I'm not so sure I trust my dentist anymore

Jan 9, 2013
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I struggled with bulimia for about a decade, and as a result my teeth were in horrible condition and even falling out. My boyfriend referred me to his dentist who also specializes in cosmetic dentistry. I didn't have the $50K to get all the work done in one go, but he assured me that wasn't going to be an issue and I could get whatever work done now that I desired. We established a plan, including a regimen of prescription mouthwash and toothpaste to reduce the bacterial load in my mouth. Of course I wanted the teeth in front to be done first since that is what is visible to other people and I hadn't really smiled in ten years.

After a few months of excruciating dental work (root canals on nearly all my teeth) and lots of painkillers I was happy with the results. The teeth looked great and I couldn't even believe they were mine. I no longer had to suffer from abscessed teeth and debilitating pain. I haven't been able to afford to get the teeth in the back parts of my mouth done yet, but they're almost all still there.

Since I had the work done I've had repeated problems with the teeth on the top. Two of them came off while I was eating, and one of these crowns I swallowed. This all despite the fact that I've stuck to old habits and have been extremely careful about what I eat and how I chew, namely chewing on my back teeth as much as possible (despite my dentist sarcastically saying I could chew on rocks because these porcelain crowns are so strong). Since then he has lasered my gums twice, because on two of them he decided to use the old teeth to post my crowns without asking me first, and those broke (one was extremely painful), and had to use the laser when he redid the work by making his own posts. There was one time I overheard him and his assistant talking about how they used the wrong cement on one of my teeth. Now I permanently have two long teeth on the top because he took a laser to my gums and the first time he used the laser was to make my gums symmetrical, which they clearly aren't anymore. He said this wouldn't be an issue because when I smile the tops of my teeth aren't visible anyway.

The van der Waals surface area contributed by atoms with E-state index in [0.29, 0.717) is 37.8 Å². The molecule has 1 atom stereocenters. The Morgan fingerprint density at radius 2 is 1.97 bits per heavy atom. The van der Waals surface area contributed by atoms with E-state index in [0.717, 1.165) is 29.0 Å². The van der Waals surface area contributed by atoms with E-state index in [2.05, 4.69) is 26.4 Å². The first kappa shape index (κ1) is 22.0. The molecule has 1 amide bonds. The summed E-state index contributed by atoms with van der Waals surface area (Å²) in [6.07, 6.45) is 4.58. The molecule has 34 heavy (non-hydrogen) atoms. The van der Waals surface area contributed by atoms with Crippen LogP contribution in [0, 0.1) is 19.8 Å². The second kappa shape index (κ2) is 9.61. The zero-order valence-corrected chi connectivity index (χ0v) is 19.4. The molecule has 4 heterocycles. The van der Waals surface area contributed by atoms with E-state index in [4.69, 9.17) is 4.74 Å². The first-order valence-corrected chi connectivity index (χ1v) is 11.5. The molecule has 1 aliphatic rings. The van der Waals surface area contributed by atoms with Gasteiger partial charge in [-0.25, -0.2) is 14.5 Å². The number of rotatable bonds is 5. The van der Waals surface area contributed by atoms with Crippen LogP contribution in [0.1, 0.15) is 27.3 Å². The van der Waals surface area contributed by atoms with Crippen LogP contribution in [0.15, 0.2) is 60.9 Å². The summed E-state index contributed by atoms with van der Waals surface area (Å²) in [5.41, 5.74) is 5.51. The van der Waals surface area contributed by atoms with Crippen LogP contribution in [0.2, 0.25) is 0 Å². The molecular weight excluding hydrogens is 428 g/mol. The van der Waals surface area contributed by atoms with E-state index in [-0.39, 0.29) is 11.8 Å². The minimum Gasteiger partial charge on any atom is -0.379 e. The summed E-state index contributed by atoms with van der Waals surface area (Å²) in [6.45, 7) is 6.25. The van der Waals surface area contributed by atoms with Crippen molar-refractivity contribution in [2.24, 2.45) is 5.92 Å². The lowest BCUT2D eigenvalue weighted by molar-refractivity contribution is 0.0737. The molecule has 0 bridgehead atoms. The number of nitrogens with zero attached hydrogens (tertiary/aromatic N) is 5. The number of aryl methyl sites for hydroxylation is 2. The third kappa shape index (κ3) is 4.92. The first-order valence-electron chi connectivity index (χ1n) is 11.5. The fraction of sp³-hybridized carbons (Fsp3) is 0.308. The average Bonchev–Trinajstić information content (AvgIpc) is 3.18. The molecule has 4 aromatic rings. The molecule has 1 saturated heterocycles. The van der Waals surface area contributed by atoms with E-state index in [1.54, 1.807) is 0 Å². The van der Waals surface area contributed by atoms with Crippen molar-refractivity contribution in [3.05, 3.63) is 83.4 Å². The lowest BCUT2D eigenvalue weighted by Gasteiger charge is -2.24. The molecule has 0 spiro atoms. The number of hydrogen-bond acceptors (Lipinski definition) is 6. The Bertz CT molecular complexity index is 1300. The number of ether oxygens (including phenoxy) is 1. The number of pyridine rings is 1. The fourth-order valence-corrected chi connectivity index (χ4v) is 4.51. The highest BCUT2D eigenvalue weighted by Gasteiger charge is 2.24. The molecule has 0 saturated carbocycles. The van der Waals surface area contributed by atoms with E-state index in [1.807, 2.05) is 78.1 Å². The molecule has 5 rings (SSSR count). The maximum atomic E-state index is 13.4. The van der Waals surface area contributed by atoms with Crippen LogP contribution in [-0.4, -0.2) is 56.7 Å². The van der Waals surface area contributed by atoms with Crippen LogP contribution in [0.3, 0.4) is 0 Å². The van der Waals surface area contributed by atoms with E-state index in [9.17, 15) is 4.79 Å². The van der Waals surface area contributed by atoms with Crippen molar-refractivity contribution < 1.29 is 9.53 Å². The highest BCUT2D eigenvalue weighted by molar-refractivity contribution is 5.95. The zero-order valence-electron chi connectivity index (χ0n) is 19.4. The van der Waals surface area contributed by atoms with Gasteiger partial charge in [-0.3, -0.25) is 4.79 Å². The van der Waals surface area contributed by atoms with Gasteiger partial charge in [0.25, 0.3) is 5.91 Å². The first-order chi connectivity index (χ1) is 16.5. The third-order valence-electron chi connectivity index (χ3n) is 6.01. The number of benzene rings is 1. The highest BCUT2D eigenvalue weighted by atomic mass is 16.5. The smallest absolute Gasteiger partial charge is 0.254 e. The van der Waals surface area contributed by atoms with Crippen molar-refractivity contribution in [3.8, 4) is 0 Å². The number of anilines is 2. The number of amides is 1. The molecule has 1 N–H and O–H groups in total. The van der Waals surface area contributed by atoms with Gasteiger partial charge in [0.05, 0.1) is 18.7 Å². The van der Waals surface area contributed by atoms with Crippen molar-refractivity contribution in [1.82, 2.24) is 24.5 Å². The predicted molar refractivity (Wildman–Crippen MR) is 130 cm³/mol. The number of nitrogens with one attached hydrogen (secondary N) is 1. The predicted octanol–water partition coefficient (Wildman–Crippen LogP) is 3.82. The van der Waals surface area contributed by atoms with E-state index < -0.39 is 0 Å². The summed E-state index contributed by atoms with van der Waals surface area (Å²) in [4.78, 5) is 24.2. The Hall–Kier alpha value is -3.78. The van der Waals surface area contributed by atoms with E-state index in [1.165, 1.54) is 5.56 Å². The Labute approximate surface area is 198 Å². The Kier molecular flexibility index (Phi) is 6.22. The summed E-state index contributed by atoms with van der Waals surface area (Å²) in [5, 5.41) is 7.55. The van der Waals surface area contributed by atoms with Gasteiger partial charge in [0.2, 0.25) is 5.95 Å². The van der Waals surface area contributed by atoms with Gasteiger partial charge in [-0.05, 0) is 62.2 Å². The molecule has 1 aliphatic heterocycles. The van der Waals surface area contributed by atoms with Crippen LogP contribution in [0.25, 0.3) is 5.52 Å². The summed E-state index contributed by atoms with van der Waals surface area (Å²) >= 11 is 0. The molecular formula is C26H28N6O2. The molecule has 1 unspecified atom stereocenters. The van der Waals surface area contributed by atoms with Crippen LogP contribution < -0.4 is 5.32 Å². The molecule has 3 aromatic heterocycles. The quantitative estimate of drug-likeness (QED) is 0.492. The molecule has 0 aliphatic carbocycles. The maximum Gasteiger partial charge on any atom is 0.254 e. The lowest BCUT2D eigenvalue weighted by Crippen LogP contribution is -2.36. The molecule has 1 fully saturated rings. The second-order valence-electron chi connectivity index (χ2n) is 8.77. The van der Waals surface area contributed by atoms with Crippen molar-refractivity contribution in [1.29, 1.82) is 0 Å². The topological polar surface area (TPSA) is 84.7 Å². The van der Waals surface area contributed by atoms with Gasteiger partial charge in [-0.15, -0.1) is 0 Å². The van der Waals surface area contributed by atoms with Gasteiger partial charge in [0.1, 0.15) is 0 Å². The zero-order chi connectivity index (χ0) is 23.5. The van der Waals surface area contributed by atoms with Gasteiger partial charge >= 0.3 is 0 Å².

Two days ago was when I swallowed one of my crowns. Every time I've had an issue with my upper teeth he says its because I need to get the posterior teeth done so all my teeth will be strong. I only started having this work done a year ago, and initially he said getting the rest of the work done over the course of a few years would be fine. Now he's pressuring me every time I see him to get the other work done. This amounts to tens of thousands of dollars.

He talks about things like bite force, saying all the pressure is being put on my front teeth despite me knowing and having told him that I primarily use my back teeth to chew food. I mostly eat soft foods anyway, just because I don't want to risk breaking any crowns. He is not a cheap dentist, and paying this kind of money I feel the quality of work should be top notch from the start. He says I'm biting at weird angles and that's why the crowns aren't staying in. I have a night guard that I use every night because he said that would help my teeth set and be stronger, but it doesn't seem to have much of an effect.